I was searching for an 'interesting' pattern to use on the front of a jumper/sweater I wanted to knit, and found an image of one I liked as shown below. There was no pattern but it did include a graph (again as shown). It seemed simple enough, the vertical lines 'l' indicating plain stitches and the horizontal '-' indicating a purl stitch. However my attempt did not create the very distinct separation line or gutter between the 'blocks' of knitting. I am using 8 ply or DK yarn and am wondering if the example shown was knitted in a thicker yarn which made the dividing 'lines' more distinct.

Is there perhaps any other technique that would create a more distinct line between the blocks of knitting that some one might be able to recommend? The contrasting lines of horizontal purl stitches worked well and I really liked them but I could not recreate the vertical dividing lines effectively.

I shall be most interested to see if any one can come up with an answer or solution - nothing like having access to a huge reservoir of knitting knowledge and experience that is KP!

Oct 13, 2018 21:30:55   #
ADW55 wrote:
The first thing that came to my mind is how Disgo would love this sweater.
You have really captured the heart of the Cowichan Indian work, your choice of colours
are wonderful, your stitching looks marvelous.

Are you sure you want to send it to your daughter, it looks great on you.

Thank you so much, a commendation from a Canadian is high praise indeed. We have been fortunate enough to visit the beautiful area of Squamish BC several times and I was fascinated by the culture of the First Nation People and how the stylized figures of their culture have been incorporated into the community. My grand children's school building, when viewed from the air, is in the shape of a mighty eagle. You might like to see the first Cowichan jacket I attempted - a Christmas gift for my grandson last year. This was a practice run before I attempted his mother's jacket. Squamish titles itself as the Bald Eagle capital as the eagles come (in season) to feast on the salmon, so I had to attempt an eagle figure on the jacket. My grandson was pretty happy with his jacket.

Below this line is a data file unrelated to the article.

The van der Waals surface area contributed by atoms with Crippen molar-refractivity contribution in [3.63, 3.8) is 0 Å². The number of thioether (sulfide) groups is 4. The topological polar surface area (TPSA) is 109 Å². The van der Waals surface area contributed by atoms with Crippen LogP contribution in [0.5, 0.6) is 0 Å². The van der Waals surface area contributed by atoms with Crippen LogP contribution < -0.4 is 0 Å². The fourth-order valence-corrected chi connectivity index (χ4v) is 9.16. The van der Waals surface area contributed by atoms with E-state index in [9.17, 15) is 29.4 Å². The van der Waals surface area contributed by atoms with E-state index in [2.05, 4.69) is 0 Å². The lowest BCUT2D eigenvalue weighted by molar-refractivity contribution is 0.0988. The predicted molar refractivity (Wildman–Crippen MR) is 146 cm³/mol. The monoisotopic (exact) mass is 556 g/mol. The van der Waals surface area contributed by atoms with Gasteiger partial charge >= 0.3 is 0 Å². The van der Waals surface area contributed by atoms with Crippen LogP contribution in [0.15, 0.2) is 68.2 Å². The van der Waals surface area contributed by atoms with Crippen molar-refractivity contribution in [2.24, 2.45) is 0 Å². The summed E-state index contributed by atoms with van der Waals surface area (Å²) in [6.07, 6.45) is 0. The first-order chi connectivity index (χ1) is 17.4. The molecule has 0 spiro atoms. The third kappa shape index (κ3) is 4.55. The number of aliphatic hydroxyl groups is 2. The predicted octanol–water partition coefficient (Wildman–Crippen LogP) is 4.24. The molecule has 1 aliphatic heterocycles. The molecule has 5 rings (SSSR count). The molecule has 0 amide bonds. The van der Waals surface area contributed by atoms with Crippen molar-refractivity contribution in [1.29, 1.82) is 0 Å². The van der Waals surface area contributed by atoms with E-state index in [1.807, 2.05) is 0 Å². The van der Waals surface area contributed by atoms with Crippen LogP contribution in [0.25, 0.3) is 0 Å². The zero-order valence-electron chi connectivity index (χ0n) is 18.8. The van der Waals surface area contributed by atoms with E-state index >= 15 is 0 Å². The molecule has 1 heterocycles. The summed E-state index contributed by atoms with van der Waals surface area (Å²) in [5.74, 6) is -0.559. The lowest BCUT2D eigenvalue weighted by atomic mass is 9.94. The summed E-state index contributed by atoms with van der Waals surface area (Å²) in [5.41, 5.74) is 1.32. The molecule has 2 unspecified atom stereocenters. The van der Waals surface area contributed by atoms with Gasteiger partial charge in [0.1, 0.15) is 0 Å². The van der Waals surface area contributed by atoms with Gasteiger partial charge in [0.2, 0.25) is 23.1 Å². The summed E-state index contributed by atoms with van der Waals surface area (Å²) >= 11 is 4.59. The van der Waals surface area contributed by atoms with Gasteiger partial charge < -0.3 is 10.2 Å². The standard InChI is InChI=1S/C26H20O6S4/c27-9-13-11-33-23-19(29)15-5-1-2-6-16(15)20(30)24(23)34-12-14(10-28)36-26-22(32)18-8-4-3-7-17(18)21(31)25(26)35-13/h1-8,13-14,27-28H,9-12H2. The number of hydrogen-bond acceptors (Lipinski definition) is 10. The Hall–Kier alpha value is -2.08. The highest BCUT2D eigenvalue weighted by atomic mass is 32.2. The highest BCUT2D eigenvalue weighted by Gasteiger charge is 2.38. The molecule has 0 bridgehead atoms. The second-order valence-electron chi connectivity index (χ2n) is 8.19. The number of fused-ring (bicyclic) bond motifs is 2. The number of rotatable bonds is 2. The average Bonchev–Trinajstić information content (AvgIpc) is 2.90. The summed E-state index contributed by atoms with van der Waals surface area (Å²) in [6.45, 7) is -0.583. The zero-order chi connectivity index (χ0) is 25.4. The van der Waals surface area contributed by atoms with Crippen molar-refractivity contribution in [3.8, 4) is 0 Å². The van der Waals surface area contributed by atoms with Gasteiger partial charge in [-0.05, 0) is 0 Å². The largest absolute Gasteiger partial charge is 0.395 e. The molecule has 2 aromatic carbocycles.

Oct 12, 2018 02:20:01   #
MrsMurdog wrote:
Very pretty. I am working on one now. The back was completed by my husband's aunt. I have the fronts done and am working on the sleeves. It is done with yarn the aunt had purchased which is acrylic held double strands. Will post when finished.

Do you have any clues for putting in the zipper?

Please check later post, somehow I messed up my first reply to you.
Oct 12, 2018 02:17:23   #
This reply is for MrsMurdog. sorry somehow I didn't get the reply correct to her post.

I think this was the most frustrating part! After experimenting I picked up the stitches all along the front edge and knitted a couple of rows, then cast off on the knit row so I had a little ridge. I used the cast off edge to line up along the side of the zipper teeth and then tacked/basted into place by hand. I then used my zipper foot on my sewing machine and carefully stitched the zipper onto the knitted band. I then stitched by hand the edge part of the zip (furthest from the teeth) so the zip sat flat. You end up with two seams along the entire length. Worked quite well.

I had no luck trying to attach the zip to the raw edge of the jacket, but got there with this method. Hope this helps and good luck. Look forward to seeing the end product
Oct 12, 2018 02:07:20   #
Took a break from knitting 'useful' things for the family and indulged in a little Relaxation Knitting. A couple of cushions - not sure what I'll do with them yet, but great fun reading charts, counting stitches and weaving threads.